It's All Relative: Two Families, Three Dogs, 34 Holidays, and 50 Boxes of Wine (A Memoir) Hardcover – Feb 1 2011
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"Damn you, Wade!! Damn you! I missed two ebay auctions and delayed taking my Ambien every night for a week so I could finish It's All Relative, but it was so worth it. This book rocks! Charming, funny and saucy enough to make me blush. Wade's family makes mine look like the Kennedys (the ones not driving around on sleeping pills or the ones charged with felonies)."—Laurie Notaro, bestselling author of We Thought You Would be Prettier
"Wade Rouse is back and better than ever in his new memoir It's All Relative. Rouse's books combine the one-two punch of hilarity and heart and never cease to delight. Filled with uproarious one liners and enough soul to truly satisfy, readers are going to clamor for a seat at Rouse's holiday table! I can't tell you how much I loved this book."—Jen Lancaster, New York Times bestselling author of My Fair Lazy
"Wade Rouse has officially become the laugh assassin. And with his holiday masterpiece, It’s All Relative, he's getting downright dangerous, delivering even more laughs than usual. Rouse's remembrances of his family holidays are masterfully gift-wrapped in delightful dysfunction and topped with a bow of laser-sharp sentimental insight designed to help you not only laugh at but also fall in love again with your own jacked-up gene pool. This book is the gift that keeps on giving."—Josh Kilmer-Purcell, star of the hit reality series, The Fabulous Beekman Boys and New York Times bestselling author of The Bucolic Plague and I Am Not Myself These Days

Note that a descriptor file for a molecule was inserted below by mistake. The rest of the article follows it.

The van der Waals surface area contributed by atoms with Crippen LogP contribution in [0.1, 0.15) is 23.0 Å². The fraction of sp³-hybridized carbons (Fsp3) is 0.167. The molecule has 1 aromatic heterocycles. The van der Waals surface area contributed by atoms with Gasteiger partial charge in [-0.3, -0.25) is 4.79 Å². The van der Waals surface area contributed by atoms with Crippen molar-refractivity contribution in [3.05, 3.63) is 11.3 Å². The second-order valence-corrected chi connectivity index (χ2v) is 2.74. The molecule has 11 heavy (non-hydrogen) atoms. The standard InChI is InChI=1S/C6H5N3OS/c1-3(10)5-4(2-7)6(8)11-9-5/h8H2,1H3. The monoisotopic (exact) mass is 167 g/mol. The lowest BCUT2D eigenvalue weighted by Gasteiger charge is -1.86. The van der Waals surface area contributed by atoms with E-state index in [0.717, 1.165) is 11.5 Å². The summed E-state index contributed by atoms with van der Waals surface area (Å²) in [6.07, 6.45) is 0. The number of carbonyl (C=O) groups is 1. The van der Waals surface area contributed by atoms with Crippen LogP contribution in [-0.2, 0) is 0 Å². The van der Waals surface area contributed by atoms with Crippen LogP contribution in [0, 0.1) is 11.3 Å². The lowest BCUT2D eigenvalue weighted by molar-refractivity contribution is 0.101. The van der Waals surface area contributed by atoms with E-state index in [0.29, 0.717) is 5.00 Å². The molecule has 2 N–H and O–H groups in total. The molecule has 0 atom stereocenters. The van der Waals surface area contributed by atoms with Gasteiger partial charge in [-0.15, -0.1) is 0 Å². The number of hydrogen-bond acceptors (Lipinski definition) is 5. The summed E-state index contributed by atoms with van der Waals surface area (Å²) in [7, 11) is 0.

About the Author
WADE ROUSE is the critically acclaimed author ofthe memoirs America’s Boy, Confessions of a Prep School Mommy Handler, and At Least in the City Someone Would Hear Me Scream and editor of the upcoming humorous dog anthology I’m Not the Biggest Bitch in This Relationship! He is a humor columnist for Metrosource magazine. Rouse lives outside Saugatuck, Michigan, with his partner, Gary, and their mutts, Marge and Mabel. He is available for select readings
and lectures. To inquire about a possible appearance, please contact the Random House Speakers Bureau at
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In his fourth book, Wade tackles family life and holidays and brings out the best in his dysfunctional and eccentric relatives. We all have them, right? Wade says that "Family is the gift that keeps on giving, no matter how much we wish they would stop."
All of the holidays throughout the year are represented, even Swedish Day and a Pez Collector's National Convention. My favorite is an essay where Wade and Gary meet up with a neighbor from hell and begin to fight over relationships and appropriate anniversary presents. Then, Wade tries to buy a new Honda Pilot from someone, who smells like Paloma Picasso, because it happens to be a "steel" (11th) anniversary in "So, a Gift Card to Trader Joe's Isn't Romantic?" His self-depreciating humor is priceless!